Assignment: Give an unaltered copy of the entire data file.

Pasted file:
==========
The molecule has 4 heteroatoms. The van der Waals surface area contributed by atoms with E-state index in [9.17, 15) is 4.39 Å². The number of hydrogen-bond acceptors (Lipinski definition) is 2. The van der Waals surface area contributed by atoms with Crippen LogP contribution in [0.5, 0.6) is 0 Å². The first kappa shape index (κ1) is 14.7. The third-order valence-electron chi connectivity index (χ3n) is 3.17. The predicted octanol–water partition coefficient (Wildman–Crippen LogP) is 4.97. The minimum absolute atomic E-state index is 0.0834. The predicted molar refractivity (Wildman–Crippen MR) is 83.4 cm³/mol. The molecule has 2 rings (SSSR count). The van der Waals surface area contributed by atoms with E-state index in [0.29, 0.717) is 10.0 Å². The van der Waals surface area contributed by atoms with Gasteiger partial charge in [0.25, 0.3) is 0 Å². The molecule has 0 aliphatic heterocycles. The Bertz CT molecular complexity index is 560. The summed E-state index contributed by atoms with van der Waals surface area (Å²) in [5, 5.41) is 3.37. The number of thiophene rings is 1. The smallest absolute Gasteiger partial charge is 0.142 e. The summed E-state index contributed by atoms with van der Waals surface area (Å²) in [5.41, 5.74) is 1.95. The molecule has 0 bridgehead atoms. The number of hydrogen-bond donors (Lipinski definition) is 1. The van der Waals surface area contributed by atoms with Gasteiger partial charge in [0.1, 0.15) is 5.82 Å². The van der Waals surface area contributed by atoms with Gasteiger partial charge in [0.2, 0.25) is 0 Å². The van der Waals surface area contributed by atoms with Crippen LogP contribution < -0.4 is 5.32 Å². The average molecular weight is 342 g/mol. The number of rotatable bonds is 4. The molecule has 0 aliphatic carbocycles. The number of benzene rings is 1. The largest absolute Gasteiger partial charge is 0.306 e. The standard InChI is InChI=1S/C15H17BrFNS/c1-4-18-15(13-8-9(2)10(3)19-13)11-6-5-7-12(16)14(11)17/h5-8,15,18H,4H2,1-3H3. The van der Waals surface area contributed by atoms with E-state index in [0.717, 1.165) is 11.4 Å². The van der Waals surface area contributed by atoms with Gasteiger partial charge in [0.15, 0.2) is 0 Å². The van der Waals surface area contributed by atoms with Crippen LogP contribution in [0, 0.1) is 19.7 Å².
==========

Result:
The molecule has 4 heteroatoms. The van der Waals surface area contributed by atoms with E-state index in [9.17, 15) is 4.39 Å². The number of hydrogen-bond acceptors (Lipinski definition) is 2. The van der Waals surface area contributed by atoms with Crippen LogP contribution in [0.5, 0.6) is 0 Å². The first kappa shape index (κ1) is 14.7. The third-order valence-electron chi connectivity index (χ3n) is 3.17. The predicted octanol–water partition coefficient (Wildman–Crippen LogP) is 4.97. The minimum absolute atomic E-state index is 0.0834. The predicted molar refractivity (Wildman–Crippen MR) is 83.4 cm³/mol. The molecule has 2 rings (SSSR count). The van der Waals surface area contributed by atoms with E-state index in [0.29, 0.717) is 10.0 Å². The van der Waals surface area contributed by atoms with Gasteiger partial charge in [0.25, 0.3) is 0 Å². The molecule has 0 aliphatic heterocycles. The Bertz CT molecular complexity index is 560. The summed E-state index contributed by atoms with van der Waals surface area (Å²) in [5, 5.41) is 3.37. The number of thiophene rings is 1. The smallest absolute Gasteiger partial charge is 0.142 e. The summed E-state index contributed by atoms with van der Waals surface area (Å²) in [5.41, 5.74) is 1.95. The molecule has 0 bridgehead atoms. The number of hydrogen-bond donors (Lipinski definition) is 1. The van der Waals surface area contributed by atoms with Gasteiger partial charge in [0.1, 0.15) is 5.82 Å². The van der Waals surface area contributed by atoms with Gasteiger partial charge in [0.2, 0.25) is 0 Å². The van der Waals surface area contributed by atoms with Crippen LogP contribution < -0.4 is 5.32 Å². The average molecular weight is 342 g/mol. The number of rotatable bonds is 4. The molecule has 0 aliphatic carbocycles. The number of benzene rings is 1. The largest absolute Gasteiger partial charge is 0.306 e. The standard InChI is InChI=1S/C15H17BrFNS/c1-4-18-15(13-8-9(2)10(3)19-13)11-6-5-7-12(16)14(11)17/h5-8,15,18H,4H2,1-3H3. The van der Waals surface area contributed by atoms with E-state index in [0.717, 1.165) is 11.4 Å². The van der Waals surface area contributed by atoms with Gasteiger partial charge in [0.15, 0.2) is 0 Å². The van der Waals surface area contributed by atoms with Crippen LogP contribution in [0, 0.1) is 19.7 Å².